Archives for posts with tag: Shoreham

Apparently the average age of a Honda Jazz driver is 60-something. As if I care. They’ve got a great reputation for reliability and good fuel consumption, and they look quite nice. If I could, I’d have a 1959 Vauxhall Victor de Luxe, but they’re probably not up to Jazz standard, these days. So – I would recommend a Jazz to anyone, and I did, to Wolf. He’s just passed his driving test. I drive him (in mine) to Shoreham to the Honda dealer, and Andy Honda welcomes him warmly. ‘This is my friend, Michael,’ says Wolf, and I try to look more heterosexual, even blokey. Jeremy Clarkson is on the TV, wearing a peaked cap and his legs inexplicably taped together.

We three blokes go for a test drive in a new Jazz. This new one has lots of features that I could never imagine (or concentrate on while Andy’s going through them). But the roof cover slides back so you’re all under glass, like a 50’s vision of a space-age car, which is fun. It doesn’t have that nice upswept-curved rear window that I like so much in my Jazz though (see fig.), but then I’m a sucker for an upswept curve.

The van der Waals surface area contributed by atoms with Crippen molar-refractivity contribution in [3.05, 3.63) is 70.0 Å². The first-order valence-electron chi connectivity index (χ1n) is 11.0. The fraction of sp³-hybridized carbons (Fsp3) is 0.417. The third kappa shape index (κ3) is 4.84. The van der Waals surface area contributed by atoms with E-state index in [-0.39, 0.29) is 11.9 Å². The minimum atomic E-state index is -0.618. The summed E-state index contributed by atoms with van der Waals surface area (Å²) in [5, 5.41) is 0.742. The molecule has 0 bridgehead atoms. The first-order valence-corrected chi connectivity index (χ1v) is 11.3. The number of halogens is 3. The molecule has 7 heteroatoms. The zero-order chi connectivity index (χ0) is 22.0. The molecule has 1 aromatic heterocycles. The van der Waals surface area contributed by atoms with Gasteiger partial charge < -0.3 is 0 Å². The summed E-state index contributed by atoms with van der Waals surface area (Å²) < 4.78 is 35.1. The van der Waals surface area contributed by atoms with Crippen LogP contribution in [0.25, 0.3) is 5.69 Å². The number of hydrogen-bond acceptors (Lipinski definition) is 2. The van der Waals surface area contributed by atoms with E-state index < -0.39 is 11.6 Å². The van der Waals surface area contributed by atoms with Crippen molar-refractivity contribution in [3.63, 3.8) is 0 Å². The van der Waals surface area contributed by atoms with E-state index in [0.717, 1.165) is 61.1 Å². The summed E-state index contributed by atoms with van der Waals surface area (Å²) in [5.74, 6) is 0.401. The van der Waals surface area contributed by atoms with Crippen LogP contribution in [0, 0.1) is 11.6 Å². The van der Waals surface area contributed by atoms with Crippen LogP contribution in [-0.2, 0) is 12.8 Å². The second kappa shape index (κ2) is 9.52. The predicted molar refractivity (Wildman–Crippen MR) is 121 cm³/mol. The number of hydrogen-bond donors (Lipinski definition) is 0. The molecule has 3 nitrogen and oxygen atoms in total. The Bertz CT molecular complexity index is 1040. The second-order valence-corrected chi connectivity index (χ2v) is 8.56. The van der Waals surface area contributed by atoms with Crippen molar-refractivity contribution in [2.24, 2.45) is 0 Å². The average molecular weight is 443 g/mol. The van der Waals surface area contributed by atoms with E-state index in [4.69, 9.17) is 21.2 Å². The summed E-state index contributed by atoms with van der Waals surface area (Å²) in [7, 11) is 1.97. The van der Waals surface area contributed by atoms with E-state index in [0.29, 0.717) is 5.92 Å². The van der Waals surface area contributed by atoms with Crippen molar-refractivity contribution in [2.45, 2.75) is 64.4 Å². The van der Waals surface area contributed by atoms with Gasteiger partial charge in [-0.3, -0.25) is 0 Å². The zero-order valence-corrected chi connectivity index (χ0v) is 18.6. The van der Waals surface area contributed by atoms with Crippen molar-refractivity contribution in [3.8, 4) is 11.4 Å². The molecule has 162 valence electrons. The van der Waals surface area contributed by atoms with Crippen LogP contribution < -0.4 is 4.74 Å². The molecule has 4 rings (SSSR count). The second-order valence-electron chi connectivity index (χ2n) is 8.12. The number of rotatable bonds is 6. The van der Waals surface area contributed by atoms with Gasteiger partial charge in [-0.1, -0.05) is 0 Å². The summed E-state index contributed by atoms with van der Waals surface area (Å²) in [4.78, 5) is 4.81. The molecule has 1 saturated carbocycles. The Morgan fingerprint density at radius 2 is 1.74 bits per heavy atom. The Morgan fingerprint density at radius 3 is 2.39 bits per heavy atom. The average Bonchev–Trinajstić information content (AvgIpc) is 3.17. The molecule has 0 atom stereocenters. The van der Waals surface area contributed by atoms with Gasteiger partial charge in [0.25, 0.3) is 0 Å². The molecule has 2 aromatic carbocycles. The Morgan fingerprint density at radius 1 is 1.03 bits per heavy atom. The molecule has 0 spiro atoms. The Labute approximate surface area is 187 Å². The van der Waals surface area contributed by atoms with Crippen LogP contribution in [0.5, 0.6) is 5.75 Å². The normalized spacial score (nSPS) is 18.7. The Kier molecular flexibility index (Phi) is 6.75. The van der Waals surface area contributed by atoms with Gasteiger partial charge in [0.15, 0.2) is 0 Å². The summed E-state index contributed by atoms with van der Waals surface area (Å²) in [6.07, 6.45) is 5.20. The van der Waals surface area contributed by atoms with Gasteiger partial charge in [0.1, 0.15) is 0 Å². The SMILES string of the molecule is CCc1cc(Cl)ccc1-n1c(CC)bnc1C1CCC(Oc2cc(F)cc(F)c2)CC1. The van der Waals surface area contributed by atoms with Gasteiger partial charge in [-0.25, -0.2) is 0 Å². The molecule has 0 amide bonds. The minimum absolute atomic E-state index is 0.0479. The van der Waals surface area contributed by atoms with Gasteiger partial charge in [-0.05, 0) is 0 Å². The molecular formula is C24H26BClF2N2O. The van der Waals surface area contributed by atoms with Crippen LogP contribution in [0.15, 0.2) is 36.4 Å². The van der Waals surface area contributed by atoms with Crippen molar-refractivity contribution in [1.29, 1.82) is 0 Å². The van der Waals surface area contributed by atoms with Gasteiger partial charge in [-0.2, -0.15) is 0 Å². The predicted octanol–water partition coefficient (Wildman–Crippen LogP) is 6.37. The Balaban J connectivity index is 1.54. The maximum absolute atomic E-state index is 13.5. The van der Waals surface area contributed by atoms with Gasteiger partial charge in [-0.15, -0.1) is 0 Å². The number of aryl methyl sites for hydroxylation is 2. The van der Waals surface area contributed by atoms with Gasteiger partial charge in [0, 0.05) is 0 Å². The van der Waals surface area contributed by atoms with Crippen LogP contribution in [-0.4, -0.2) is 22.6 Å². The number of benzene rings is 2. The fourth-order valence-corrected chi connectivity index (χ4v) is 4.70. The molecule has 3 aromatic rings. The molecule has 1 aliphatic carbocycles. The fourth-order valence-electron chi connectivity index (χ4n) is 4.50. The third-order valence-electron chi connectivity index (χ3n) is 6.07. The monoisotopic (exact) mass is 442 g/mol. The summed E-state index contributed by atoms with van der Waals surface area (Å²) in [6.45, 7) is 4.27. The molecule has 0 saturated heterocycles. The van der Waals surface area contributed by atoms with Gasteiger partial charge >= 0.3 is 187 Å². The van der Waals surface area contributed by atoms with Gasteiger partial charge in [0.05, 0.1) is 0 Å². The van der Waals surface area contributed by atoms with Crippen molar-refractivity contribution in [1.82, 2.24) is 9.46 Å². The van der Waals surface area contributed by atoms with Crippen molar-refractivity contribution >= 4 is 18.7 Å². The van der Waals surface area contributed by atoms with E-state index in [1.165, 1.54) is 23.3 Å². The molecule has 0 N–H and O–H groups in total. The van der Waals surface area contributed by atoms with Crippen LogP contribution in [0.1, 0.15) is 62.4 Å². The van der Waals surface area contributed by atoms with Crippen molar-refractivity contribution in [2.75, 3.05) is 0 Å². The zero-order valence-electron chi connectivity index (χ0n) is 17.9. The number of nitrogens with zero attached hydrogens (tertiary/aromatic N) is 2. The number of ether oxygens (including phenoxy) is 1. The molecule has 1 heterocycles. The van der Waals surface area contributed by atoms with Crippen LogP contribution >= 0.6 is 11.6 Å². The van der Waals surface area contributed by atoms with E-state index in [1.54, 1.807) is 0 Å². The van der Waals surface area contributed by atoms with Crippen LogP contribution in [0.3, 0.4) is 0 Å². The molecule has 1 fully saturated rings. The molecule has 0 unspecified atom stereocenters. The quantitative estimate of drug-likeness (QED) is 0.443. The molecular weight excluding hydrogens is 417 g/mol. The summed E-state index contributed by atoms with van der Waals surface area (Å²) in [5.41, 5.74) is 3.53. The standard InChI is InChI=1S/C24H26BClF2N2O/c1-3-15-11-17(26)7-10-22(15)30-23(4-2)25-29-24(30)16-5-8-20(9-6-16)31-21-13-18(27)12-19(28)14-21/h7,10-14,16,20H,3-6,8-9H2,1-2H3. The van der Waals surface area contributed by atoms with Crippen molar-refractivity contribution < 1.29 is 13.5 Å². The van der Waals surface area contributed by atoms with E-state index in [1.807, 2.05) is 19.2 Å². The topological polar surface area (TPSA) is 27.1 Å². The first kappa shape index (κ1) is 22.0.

At The Snowdrop, Terry Seabrook’s trio is cookin’ (as they say). Tonight’s guest is the excellent Sam Miles. Barely into his twenties, Sam’s at the Royal Academy of Music, and he’s a terrific sax player. Sometimes he plays with Ska Toons, and we’re really not worthy. From his usual unassuming mien, he’s an explosive force of nature in his solos.

And while I’m on the subject: Wolf’s a really good pianist, (he studied at the Guildhall), and sometimes he plays keyboards with Ska Toons too, and he blows us away with his playing. Another jazzer.

Jazz? I’d recommend it.

My brother-in-law(-in-law) shows me round the house he’s built in Shoreham. It’s not his house, though – he built it for someone else. It’s in classic Modernist style: all clean rectangles, open, light, beautiful wood finishes – I wish it were mine. Inside, an open staircase above a mosaic pool leads up to the open-plan living area. Lovely proportions, exquisite attention to detail. Huge smooth-sliding windows form the whole width of the house; all you can see is beach, sea, horizon, sky.

Two minutes away are the houseboats. Not just boats that are lived in: some of them are evolving art installations, with pieces being added, welded on, changed – the inventiveness is exhilarating. One boat is topped by a coach above heart-shaped windows, another has a car set in the side. A gate is made from a salvaged railway-signal, a letterbox from a microwave on a post. A large bomb, nose-down in the mud, is made from a buoyancy float, ‘PEACE’ exquisitely cut into its side. Everywhere there are bright colours, flowers and vegetables growing, amazing juxtapositions.

The ordered and the random; the cool and the wild; design and art.